First of all, congratulations to Australia. That was a magnificent performance and they have sent out a resounding warning to the rest of the competition that they are the side to beat.
This was as good a match as Australia have played in a Rugby World Cup since their semi final win against the All Blacks in 2003.
It would be easy to lay into England for their display but their problems were brought on by a phenomenal performance by Australia. Michael Cheika has managed to perform miracles in 12 months, especially after the controversial end to Ewen McKenzie`s tenure, let alone the struggles of Robbie Dean`s reign.
Cheika has quite quietly gone about his business by concentrating on the well-worn subject of the scrum by bringing Mario Ledesma onboard, and what an investment that has been. The confrontation up front was always going to be a contentious area and Ben Morgan, Australia`s destroyer in the autumn, will be eating some humble pie by making the cardinal error of stating that the Wallabies would be scared of England`s front five.
Very rarely does mouthing off against your opponents work in any sport. Too many times it comes back to bite you on the behind and I was surprised to see England fire shots at Australia, having suffered such a disastrous defeat to the Welsh last weekend. Surely Lancaster should have insisted that his team put up and shut up and do your talking on the pitch. Ben Youngs and Danny Cipriani did not help the PR exercise either later on in the week.
The talk before the game was how tight this game was going to be and how England could deal with the almost unbearable pressure bestowed upon them with so much on the line. A positive start with solid meters gained in the opening salvos seemed to suggest that England were going to use the grandeur of the occasion to their benefit. Enter, Bernard Foley, a thus far not well known stand-off floating around in the World Cup. What a match this young man had. Watching him pull the strings expertly throughout the game was like watching Michael Lynagh in his pomp, such was his maturity.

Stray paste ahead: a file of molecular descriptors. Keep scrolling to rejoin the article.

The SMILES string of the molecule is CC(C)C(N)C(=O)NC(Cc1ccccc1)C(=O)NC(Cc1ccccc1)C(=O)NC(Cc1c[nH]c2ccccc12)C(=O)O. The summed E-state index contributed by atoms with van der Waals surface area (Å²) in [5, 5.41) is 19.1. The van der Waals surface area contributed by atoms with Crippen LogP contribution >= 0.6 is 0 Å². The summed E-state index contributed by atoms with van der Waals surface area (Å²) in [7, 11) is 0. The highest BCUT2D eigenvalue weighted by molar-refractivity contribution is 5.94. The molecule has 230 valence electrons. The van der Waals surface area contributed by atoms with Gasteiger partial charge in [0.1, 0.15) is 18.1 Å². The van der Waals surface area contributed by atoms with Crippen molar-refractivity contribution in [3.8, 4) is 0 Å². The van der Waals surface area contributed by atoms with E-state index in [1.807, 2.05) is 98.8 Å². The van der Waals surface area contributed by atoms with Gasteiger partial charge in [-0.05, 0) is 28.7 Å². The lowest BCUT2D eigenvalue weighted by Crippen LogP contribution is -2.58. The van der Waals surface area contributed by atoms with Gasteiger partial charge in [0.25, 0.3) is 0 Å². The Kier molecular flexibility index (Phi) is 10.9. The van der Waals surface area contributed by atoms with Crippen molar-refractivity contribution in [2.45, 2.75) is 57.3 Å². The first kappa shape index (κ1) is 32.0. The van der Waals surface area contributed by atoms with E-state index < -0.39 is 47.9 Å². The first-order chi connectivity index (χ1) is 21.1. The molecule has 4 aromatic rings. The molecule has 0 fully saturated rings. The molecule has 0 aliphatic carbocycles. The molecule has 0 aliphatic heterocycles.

In truth, it would be difficult to pick out individuals, save for one – David Pocock. It is well documented what an impressive bloke this guy is. Having been banished from his homeland in Zimbabwe due to Mugabe`s henchmen, he is at the forefront of social issues which are so often brushed under the carpet. From handcuffing himself to coal machinery to defending homosexual rites, he also doubles up as one of the best backrowers of the modern era. No mean feat with two knee reconstructions behind him and endless hours of painstaking rehabilitation. I remember writing about his virtuoso performance in the quarter finals against the Springboks in 2011. This one was even more significant given the enormity of the match and the fine lines of the ever evolving modern day turnover battle.
Where to now for England?
So what of English rugby and more significantly the futures of Chris Robshaw, Stuart Lancaster? As a proud pom it hurts, to say the least, to see England dumped so humiliatingly out of our home World Cup.
It could be argued the writing was on the wall when Lancaster picked a squad lacking in genuine game breakers. Not selecting England`s two best players in Danny Cipriani and Nick Easter, after both played blinders in the warm up defeat to France, was a sign of things to come. Also jettisoned were Messrs Eastmond, Burrell and the exciting Elliot Daly, all of whom are capable of producing magic out of nothing.